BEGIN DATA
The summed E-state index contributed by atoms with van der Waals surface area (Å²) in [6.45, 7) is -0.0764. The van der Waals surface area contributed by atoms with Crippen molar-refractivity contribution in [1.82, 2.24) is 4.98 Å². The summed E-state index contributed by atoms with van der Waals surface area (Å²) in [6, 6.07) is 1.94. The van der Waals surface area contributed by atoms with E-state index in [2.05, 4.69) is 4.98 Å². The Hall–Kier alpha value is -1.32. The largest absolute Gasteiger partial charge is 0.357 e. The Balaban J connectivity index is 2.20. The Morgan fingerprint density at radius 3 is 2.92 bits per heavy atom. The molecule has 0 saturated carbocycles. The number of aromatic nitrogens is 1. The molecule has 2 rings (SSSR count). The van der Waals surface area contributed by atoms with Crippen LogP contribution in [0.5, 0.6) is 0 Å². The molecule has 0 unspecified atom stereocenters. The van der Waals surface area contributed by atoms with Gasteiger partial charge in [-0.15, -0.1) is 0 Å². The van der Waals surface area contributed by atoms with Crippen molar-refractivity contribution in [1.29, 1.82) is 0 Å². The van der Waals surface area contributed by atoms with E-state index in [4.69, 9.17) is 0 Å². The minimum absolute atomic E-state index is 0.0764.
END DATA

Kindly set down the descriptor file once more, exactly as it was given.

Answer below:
The summed E-state index contributed by atoms with van der Waals surface area (Å²) in [6.45, 7) is -0.0764. The van der Waals surface area contributed by atoms with Crippen molar-refractivity contribution in [1.82, 2.24) is 4.98 Å². The summed E-state index contributed by atoms with van der Waals surface area (Å²) in [6, 6.07) is 1.94. The van der Waals surface area contributed by atoms with E-state index in [2.05, 4.69) is 4.98 Å². The Hall–Kier alpha value is -1.32. The largest absolute Gasteiger partial charge is 0.357 e. The Balaban J connectivity index is 2.20. The Morgan fingerprint density at radius 3 is 2.92 bits per heavy atom. The molecule has 0 saturated carbocycles. The number of aromatic nitrogens is 1. The molecule has 2 rings (SSSR count). The van der Waals surface area contributed by atoms with Crippen LogP contribution in [0.5, 0.6) is 0 Å². The molecule has 0 unspecified atom stereocenters. The van der Waals surface area contributed by atoms with Gasteiger partial charge in [-0.15, -0.1) is 0 Å². The van der Waals surface area contributed by atoms with Crippen molar-refractivity contribution in [1.29, 1.82) is 0 Å². The van der Waals surface area contributed by atoms with E-state index in [4.69, 9.17) is 0 Å². The minimum absolute atomic E-state index is 0.0764.